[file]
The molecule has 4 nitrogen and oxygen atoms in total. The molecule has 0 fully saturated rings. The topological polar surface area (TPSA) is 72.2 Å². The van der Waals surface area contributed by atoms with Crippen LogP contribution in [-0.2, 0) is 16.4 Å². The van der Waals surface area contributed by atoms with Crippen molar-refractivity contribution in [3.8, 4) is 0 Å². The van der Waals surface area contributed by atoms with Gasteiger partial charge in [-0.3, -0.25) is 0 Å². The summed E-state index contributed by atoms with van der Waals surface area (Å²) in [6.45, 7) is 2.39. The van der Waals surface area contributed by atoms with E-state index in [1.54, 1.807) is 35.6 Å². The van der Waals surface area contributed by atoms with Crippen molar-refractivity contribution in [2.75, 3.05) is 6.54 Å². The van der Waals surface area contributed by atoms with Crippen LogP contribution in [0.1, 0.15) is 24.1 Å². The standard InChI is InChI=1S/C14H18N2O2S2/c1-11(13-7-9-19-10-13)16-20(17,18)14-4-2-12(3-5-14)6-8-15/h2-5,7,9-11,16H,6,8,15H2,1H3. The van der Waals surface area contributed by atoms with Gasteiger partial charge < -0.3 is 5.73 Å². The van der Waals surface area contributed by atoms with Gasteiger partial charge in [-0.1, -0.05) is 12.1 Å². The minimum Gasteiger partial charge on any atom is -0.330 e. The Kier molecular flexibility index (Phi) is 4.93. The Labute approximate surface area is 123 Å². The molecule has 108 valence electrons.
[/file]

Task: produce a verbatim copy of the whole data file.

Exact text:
The molecule has 4 nitrogen and oxygen atoms in total. The molecule has 0 fully saturated rings. The topological polar surface area (TPSA) is 72.2 Å². The van der Waals surface area contributed by atoms with Crippen LogP contribution in [-0.2, 0) is 16.4 Å². The van der Waals surface area contributed by atoms with Crippen molar-refractivity contribution in [3.8, 4) is 0 Å². The van der Waals surface area contributed by atoms with Gasteiger partial charge in [-0.3, -0.25) is 0 Å². The summed E-state index contributed by atoms with van der Waals surface area (Å²) in [6.45, 7) is 2.39. The van der Waals surface area contributed by atoms with E-state index in [1.54, 1.807) is 35.6 Å². The van der Waals surface area contributed by atoms with Crippen molar-refractivity contribution in [2.75, 3.05) is 6.54 Å². The van der Waals surface area contributed by atoms with Crippen LogP contribution in [0.1, 0.15) is 24.1 Å². The standard InChI is InChI=1S/C14H18N2O2S2/c1-11(13-7-9-19-10-13)16-20(17,18)14-4-2-12(3-5-14)6-8-15/h2-5,7,9-11,16H,6,8,15H2,1H3. The van der Waals surface area contributed by atoms with Gasteiger partial charge < -0.3 is 5.73 Å². The van der Waals surface area contributed by atoms with Gasteiger partial charge in [-0.1, -0.05) is 12.1 Å². The minimum Gasteiger partial charge on any atom is -0.330 e. The Kier molecular flexibility index (Phi) is 4.93. The Labute approximate surface area is 123 Å². The molecule has 108 valence electrons.